Eden? Maybe. But Where ’s the Apple Tree?
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Fri May 1 17:45:48 UTC 2009
May 1, 2009
Eden? Maybe. But Where’s the Apple Tree?
By NICHOLAS WADE
Locations for the Garden of Eden have been offered many times before,
but seldom in the somewhat inhospitable borderland where Angola and
Namibia meet. A new genetic survey of people in Africa, the largest of
its kind, suggests, however, that the region in southwest Africa
seems, on the present evidence, to be the origin of modern humans. The
authors have also identified some 14 ancestral populations. The new
data goes far toward equalizing the genetic picture of the world,
given that most genetic information has come from European and Asian
populations. But because it comes from Africa, the continent on which
the human lineage evolved, it also sheds light on the origins of human
“I think this is an enormously impressive piece of work,” said Alison
Brooks, a specialist on African anthropology at George Washington
University. The origin of a species is generally taken to be the place
where its individuals show the greatest genetic diversity. For humans,
when the new African data is combined with DNA information from the
rest of the world, this spot lies on the coast of southwest Africa
near the Kalahari Desert, the research team, led by Sarah A. Tishkoff
of the University of Pennsylvania, said in this week’s issue of
Dr. Brooks, who spent many years in the area, said that it had some
trees but that it also had deep sand and was not particularly
garden-like. The area is a homeland of the Bushmen or San people,
whose language is distinguished by its many click sounds. But the San
in the past might not have been restricted to where they are now, she
said. The San are thought to have once occupied a much larger area,
one that probably stretched from southern Africa up the east coast to
as far as present-day Ethiopia.
Since the geneticists’ calculations refer to people, not geography,
the San — and therefore the site of greatest human diversity — might
have been located elsewhere in the past. Christopher Ehret, an expert
on African languages at the University of California, Los Angeles, and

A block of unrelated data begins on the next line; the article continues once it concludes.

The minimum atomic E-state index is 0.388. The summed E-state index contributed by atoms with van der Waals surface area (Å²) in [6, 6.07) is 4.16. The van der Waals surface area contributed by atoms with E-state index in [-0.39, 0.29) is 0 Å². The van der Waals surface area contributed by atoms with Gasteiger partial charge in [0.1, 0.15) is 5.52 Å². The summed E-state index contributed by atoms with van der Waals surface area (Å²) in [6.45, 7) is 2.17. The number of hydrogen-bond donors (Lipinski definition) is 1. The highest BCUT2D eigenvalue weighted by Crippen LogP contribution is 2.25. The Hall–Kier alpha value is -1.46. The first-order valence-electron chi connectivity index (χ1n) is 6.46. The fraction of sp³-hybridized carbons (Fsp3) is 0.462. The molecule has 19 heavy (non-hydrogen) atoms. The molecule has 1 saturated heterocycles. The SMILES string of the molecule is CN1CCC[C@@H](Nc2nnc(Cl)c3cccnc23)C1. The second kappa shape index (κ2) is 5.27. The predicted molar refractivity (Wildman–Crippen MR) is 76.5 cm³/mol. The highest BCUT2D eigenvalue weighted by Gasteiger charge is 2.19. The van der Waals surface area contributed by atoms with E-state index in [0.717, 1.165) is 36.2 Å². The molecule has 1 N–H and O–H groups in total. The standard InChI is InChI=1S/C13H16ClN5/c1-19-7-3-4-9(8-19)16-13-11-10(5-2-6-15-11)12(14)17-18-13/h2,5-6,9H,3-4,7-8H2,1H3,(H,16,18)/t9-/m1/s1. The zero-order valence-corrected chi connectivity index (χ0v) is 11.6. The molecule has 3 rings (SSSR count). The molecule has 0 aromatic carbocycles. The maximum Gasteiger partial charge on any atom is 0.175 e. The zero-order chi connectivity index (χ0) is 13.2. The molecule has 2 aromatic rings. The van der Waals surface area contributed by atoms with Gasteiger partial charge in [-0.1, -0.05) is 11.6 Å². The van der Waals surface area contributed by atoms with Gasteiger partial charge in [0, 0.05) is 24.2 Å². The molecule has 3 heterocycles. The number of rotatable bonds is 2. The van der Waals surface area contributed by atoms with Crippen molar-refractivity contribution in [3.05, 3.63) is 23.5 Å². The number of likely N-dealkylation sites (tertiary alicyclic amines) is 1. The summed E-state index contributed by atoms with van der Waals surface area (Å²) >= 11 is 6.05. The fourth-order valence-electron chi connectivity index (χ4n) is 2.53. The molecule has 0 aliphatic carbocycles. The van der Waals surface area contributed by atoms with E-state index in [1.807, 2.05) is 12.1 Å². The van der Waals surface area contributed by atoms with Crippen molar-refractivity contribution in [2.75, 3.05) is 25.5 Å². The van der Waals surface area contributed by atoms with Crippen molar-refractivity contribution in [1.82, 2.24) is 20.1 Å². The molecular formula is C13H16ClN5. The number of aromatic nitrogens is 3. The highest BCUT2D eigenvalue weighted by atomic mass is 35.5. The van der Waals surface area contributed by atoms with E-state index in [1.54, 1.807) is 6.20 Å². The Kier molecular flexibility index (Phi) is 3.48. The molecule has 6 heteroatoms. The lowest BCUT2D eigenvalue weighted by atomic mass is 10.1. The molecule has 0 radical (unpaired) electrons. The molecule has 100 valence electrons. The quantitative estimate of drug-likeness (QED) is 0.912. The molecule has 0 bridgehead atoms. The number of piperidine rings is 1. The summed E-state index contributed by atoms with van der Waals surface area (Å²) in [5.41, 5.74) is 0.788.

a member of Dr. Tishkoff’s team, has detected traces of words borrowed
from click languages in East African languages. This suggests that
proto-Khoisan, the inferred ancestral language of all click-speakers,
may have originated in East Africa, Dr. Brooks said.
The language of the first modern humans may have undergone a very
early branching, Dr. Ehret said, with the Khoisan click languages on
one branch and the other three language groups of Africa —
Nilo-Saharan, Niger-Kordofanian and Afroasiatic — on the other branch.
Clicks are difficult to pronounce fluently and with a single exception
no click languages are known outside Africa.
Another finding of the Tishkoff-Ehret team is that African languages
tend to be highly correlated with the genetics of their speakers, a
finding that helps indicate cases of language replacement. The various
Pygmy groups in Africa, the team has found, show distant genetic
relationships to the San and other click-speakers, suggesting the
pygmies, too, once spoke Khoisan languages but have now adopted those
of their neighbors.
Another instance of a mismatch between language and genetics concerns
the Luo, an ethnic group in Kenya to which President Obama’s father
belonged. The Luo speak a Nilo-Saharan language and are thought of as
a people of Sudanese origin, but genetically they have a heavy mixture
of Bantu speakers’ genes, Dr. Tishkoff said.
Dr. Tishkoff’s team has also calculated the exit point from which a
small human group — maybe a single tribal band of 150 people — left
Africa some 50,000 years ago and populated the rest of the world. The
region is near the midpoint of the African coast of the Red Sea.
Dr. Tishkoff and her colleagues found that the 14 ancestral African
populations they detected are now highly mixed, with the exception of
the Bantu speakers.
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